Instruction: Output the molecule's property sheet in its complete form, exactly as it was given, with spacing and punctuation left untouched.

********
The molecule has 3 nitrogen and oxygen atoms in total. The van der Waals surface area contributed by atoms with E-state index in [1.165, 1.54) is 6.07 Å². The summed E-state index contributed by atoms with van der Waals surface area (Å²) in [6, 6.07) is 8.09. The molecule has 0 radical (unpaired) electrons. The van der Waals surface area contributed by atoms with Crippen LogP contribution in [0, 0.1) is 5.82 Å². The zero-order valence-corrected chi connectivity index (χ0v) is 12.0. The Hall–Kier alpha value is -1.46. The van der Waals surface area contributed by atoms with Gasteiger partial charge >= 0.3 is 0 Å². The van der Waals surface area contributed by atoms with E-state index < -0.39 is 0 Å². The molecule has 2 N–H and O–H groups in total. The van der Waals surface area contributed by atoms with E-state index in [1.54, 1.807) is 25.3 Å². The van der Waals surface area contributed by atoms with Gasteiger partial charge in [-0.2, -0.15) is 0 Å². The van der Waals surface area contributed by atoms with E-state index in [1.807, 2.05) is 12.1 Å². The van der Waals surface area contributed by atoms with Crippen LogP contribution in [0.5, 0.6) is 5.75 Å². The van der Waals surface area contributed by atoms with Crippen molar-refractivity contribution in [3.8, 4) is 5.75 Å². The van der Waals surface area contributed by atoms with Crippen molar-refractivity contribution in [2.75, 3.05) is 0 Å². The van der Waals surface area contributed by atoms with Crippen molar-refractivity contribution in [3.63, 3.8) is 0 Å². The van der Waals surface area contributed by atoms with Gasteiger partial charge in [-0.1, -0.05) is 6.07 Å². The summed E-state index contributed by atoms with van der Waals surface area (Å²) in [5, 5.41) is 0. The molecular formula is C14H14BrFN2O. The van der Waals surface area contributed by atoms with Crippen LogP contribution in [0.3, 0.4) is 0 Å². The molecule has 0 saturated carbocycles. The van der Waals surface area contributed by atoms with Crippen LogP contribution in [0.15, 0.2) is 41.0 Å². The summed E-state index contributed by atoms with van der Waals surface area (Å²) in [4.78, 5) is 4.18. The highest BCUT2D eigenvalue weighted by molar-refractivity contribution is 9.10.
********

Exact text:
The molecule has 3 nitrogen and oxygen atoms in total. The van der Waals surface area contributed by atoms with E-state index in [1.165, 1.54) is 6.07 Å². The summed E-state index contributed by atoms with van der Waals surface area (Å²) in [6, 6.07) is 8.09. The molecule has 0 radical (unpaired) electrons. The van der Waals surface area contributed by atoms with Crippen LogP contribution in [0, 0.1) is 5.82 Å². The zero-order valence-corrected chi connectivity index (χ0v) is 12.0. The Hall–Kier alpha value is -1.46. The van der Waals surface area contributed by atoms with Gasteiger partial charge >= 0.3 is 0 Å². The van der Waals surface area contributed by atoms with E-state index < -0.39 is 0 Å². The molecule has 2 N–H and O–H groups in total. The van der Waals surface area contributed by atoms with E-state index in [1.54, 1.807) is 25.3 Å². The van der Waals surface area contributed by atoms with Gasteiger partial charge in [-0.2, -0.15) is 0 Å². The van der Waals surface area contributed by atoms with E-state index in [1.807, 2.05) is 12.1 Å². The van der Waals surface area contributed by atoms with Crippen LogP contribution in [0.5, 0.6) is 5.75 Å². The van der Waals surface area contributed by atoms with Crippen molar-refractivity contribution in [3.8, 4) is 5.75 Å². The van der Waals surface area contributed by atoms with Crippen molar-refractivity contribution in [2.75, 3.05) is 0 Å². The van der Waals surface area contributed by atoms with Crippen molar-refractivity contribution in [3.63, 3.8) is 0 Å². The van der Waals surface area contributed by atoms with Gasteiger partial charge in [-0.1, -0.05) is 6.07 Å². The summed E-state index contributed by atoms with van der Waals surface area (Å²) in [5, 5.41) is 0. The molecular formula is C14H14BrFN2O. The van der Waals surface area contributed by atoms with Crippen LogP contribution in [0.3, 0.4) is 0 Å². The molecule has 0 saturated carbocycles. The van der Waals surface area contributed by atoms with Crippen LogP contribution in [0.15, 0.2) is 41.0 Å². The summed E-state index contributed by atoms with van der Waals surface area (Å²) in [4.78, 5) is 4.18. The highest BCUT2D eigenvalue weighted by molar-refractivity contribution is 9.10.